7.2 Complete Agreement and Amendment. This Agreement, including all Attachments, constitutes the complete and Integrated understanding of the Parties with respect to the subject matter of this Agreement and supersedes all prior understandings and agreements, whether written or oral, with respect to the same subject matter. This agreement may only be amended (including amendments to the pricing set forth in the Attachments) by a written agreement duly signed by persons authorized to sign agreements on behalf of each Party.

(APP. at Page 73.)

         In September 2013, Hall's estate commenced a lawsuit against Middlesex Hospital and On Assignment alleging negligence on the part of Middlesex Hospital and On Assignment. In December 2013, Middlesex Hospital reached a settlement with Hall's estate, and in January 2014, the estate withdrew its lawsuit against both Middlesex Hospital and On Assignment. In July 2014, Middlesex Hospital commenced the instant action in Connecticut Superior Court, and On Assignment removed the action to federal court.


         A motion for summary judgment may not be granted unless the court determines that there is no genuine issue of material fact to be tried and that the facts as to which there is no such issue warrant judgment for the moving party as a matter of law.

         Fed. R. Civ. P. 56(a). See Celotex Corp. v. Catrett, 477 U.S. 317, 322-23 (1986); Gallo v. Prudential Residential Servs., 22 F.3d 1219, 1223 (2d Cir. 1994). Rule 56(c) “mandates the entry of summary judgment . . . against a party who fails to make a showing sufficient to establish the existence of an element essential to that party's case, and on which that party will bear the burden of proof at trial.” Celotex Corp., 477 U.S. at 322.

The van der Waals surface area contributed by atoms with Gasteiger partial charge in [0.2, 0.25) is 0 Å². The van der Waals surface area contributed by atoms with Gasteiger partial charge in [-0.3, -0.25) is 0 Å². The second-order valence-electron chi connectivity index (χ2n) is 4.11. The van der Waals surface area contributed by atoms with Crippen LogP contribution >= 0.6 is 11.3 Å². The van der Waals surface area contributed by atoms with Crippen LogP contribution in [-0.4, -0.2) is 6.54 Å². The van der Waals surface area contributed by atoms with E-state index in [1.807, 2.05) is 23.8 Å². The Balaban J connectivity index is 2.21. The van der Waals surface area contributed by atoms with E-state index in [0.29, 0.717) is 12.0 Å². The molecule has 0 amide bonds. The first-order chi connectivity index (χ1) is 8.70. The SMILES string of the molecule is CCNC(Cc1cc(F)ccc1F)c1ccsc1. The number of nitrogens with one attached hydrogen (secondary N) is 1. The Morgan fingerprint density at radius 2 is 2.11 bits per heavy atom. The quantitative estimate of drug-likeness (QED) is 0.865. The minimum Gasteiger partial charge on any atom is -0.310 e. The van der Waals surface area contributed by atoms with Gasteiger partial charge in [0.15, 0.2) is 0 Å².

Summary judgment is inappropriate only if the issue to be resolved is both genuine and related to a material fact. Therefore, the mere existence of some alleged factual dispute between the parties will not defeat an otherwise properly supported motion for summary judgment. An issue is “genuine . . . if the evidence is such that a reasonable jury could return a verdict for the nonmoving party.” Anderson v. Liberty Lobby, Inc., 477 U.S. 242, 248 (1986) (internal quotation marks omitted). A material fact is one that would “affect the outcome of the suit under the governing law.” Id. As the Court observed in Anderson: “[T]he materiality determination rests on the substantive law, [and] it is the substantive law's identification of which facts are critical and which facts are irrelevant that governs.” Id. Thus, only those facts that must be decided in order to resolve a claim or defense will prevent summary judgment from being granted. When confronted with an asserted factual dispute, the court must examine the elements of the claims and defenses at issue on the motion to determine whether a resolution of that dispute could affect the disposition of any of those claims or defenses. Immaterial or minor facts will not prevent summary judgment. See Howard v. Gleason Corp., 901 F.2d 1154, 1159 (2d Cir. 1990).

         When reviewing the evidence on a motion for summary judgment, the court must “assess the record in the light most favorable to the non-movant and . . . draw all reasonable inferences in its favor.” Weinstock v. Columbia Univ., 224 F.3d 33, 41 (2d Cir. 2000) (quoting Delaware & Hudson Ry. Co. v. Consol. Rail Corp., 902 F.2d 174, 177 (2d Cir. 1990)). Because credibility is not an issue on summary judgment, the nonmovant's evidence must be accepted as true for purposes of the motion. Nonetheless, the inferences drawn in favor of the nonmovant must be supported by the evidence. “[M]ere speculation and conjecture is insufficient to defeat a motion for summary judgment.” Stern v. Trustees of Columbia Univ., 131 F.3d 305, 315 (2d Cir. 1997) (internal quotation marks omitted) (quoting Western World Ins. Co. v. Stack Oil, Inc., 922 F.2d 118, 121 (2d. Cir. 1990)). Moreover, the “mere existence of a scintilla of evidence in support of the [nonmovant's] position will be insufficient; there must be evidence on which [a] jury could reasonably find for the [nonmovant].” Anderson, 477 U.S. at 252.

         III. ...